Bringing Your Winter Workout Indoors


Filed under Health & Wellness

For all those who enjoy layering up and braving the winter elements for a brisk morning run, there are countless others who find the process of exercising outdoors daunting, to say the least. And for those who aren’t hard-core fitness fanatics, it may mean the difference between continuing a workout regimen and abandoning all physical activity until the first thaw of spring.

Studies have found that the average person gains from five to seven pounds between Thanksgiving and New Year’s Day. While some of that can be attributed to overindulging in stuffing, cookies and eggnog, some can also be credited to under-indulging in movement. Walking to the pantry to restock on chips and dip during halftime, for example, just isn’t enough to negate the caloric impact of those tasty treats.

“People who enjoy being physically active, or who use it as a way to manage stress, typically aren’t influenced by adverse weather conditions,” says Kwan Lin, owner and manager of Sports Hoop, Inc. who provides custom-weighted sports hoops. “Others might use cold temperatures or freezing winds as an excuse to skip a workout, and soon one day spirals into a week or more of missed exercise opportunities.

“The key is to find alternative workouts to your usual routine that are fun, invigorating and give you the same endorphin rush, cardiovascular boost and toning benefit,” adds Lin. “All it takes is a little imagination and a desire to maintain a healthy weight and lifestyle.”

So head indoors and check out the following activities that the whole family can enjoy:

• Swimming. An activity that can be done year-round, lap swimming offers numerous health benefits, according to the U.S. Water Fitness Association. Improved strength and flexibility, better muscular endurance and balance, improved circulation, and a stronger heart are but a few. Plus, it’s a terrific calorie burner at 563 calories per hour for a 155-pound person, when swimming freestyle using light-to-moderate effort.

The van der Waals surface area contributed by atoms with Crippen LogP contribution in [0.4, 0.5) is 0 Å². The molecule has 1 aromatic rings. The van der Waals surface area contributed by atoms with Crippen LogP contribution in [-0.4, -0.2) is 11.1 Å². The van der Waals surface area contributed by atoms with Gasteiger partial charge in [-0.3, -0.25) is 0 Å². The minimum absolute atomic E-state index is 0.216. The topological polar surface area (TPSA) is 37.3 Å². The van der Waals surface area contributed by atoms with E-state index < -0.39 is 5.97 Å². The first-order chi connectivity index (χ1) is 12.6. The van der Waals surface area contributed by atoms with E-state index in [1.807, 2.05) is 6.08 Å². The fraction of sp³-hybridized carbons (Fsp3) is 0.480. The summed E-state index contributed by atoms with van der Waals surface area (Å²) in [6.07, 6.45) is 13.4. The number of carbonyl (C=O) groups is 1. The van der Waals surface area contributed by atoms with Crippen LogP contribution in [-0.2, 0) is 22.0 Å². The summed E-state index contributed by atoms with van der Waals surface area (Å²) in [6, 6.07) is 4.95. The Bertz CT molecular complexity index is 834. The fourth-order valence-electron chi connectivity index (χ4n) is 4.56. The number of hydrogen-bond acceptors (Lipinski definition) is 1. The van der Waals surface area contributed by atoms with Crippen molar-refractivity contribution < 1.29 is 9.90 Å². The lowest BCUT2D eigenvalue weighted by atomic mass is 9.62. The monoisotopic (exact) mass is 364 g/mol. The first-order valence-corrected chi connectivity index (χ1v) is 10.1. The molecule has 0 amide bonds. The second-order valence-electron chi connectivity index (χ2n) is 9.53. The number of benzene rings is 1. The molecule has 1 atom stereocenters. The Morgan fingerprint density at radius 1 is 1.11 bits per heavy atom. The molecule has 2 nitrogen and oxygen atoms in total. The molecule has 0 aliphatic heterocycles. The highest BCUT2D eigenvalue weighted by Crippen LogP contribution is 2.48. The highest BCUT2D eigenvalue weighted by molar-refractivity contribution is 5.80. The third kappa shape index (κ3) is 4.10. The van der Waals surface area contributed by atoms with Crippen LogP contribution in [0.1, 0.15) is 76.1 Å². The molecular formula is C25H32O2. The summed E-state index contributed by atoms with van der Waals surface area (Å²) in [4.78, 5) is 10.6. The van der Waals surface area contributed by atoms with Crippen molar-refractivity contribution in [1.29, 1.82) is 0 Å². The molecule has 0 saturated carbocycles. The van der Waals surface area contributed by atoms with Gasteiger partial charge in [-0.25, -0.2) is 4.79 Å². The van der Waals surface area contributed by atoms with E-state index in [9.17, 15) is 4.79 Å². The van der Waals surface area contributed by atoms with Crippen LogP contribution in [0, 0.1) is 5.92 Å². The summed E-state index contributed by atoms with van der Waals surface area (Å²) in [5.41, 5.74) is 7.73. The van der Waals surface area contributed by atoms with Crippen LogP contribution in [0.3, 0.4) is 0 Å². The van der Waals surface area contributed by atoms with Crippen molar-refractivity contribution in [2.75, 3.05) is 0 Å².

• Ice-Skating. Many runners find ice-skating to be a lower-impact, yet equally effective, way to keep fit during the winter months. It works the legs, inner thighs, abductors, hamstrings and gluteal muscles – even arms, waist and abdomen – while being kinder on joints. The American College of Sports Medicine states that a 150-pound person burns approximately 600 calories for every hour of continuous skating, equivalent to running five miles an hour.

• Bowling. Although not normally perceived as a highly aerobic workout, bowling is a surprisingly good way to keep fit. According to a study reported in the California Bowling News, a Penn State nutritionist estimated that bowling can burn 100 calories for every 20 minutes of bowling – or 300 calories an hour. It also works muscles and joints, and keeps tendons and ligaments limber.

• Sports Hoops. Since the plastic Hula Hoop was first introduced in 1958, it has evolved into a popular, easily accessible and innovative form of exercise. When swiveled for 15 to 20 minutes at a time, weighted sports hoops can provide cardiovascular benefits, help tone muscles, burn calories and fat, and facilitate weight loss. Another plus is that they can be used in the privacy of your own home, while listening to music or watching your favorite television shows.

Article courtesy of ARA Content

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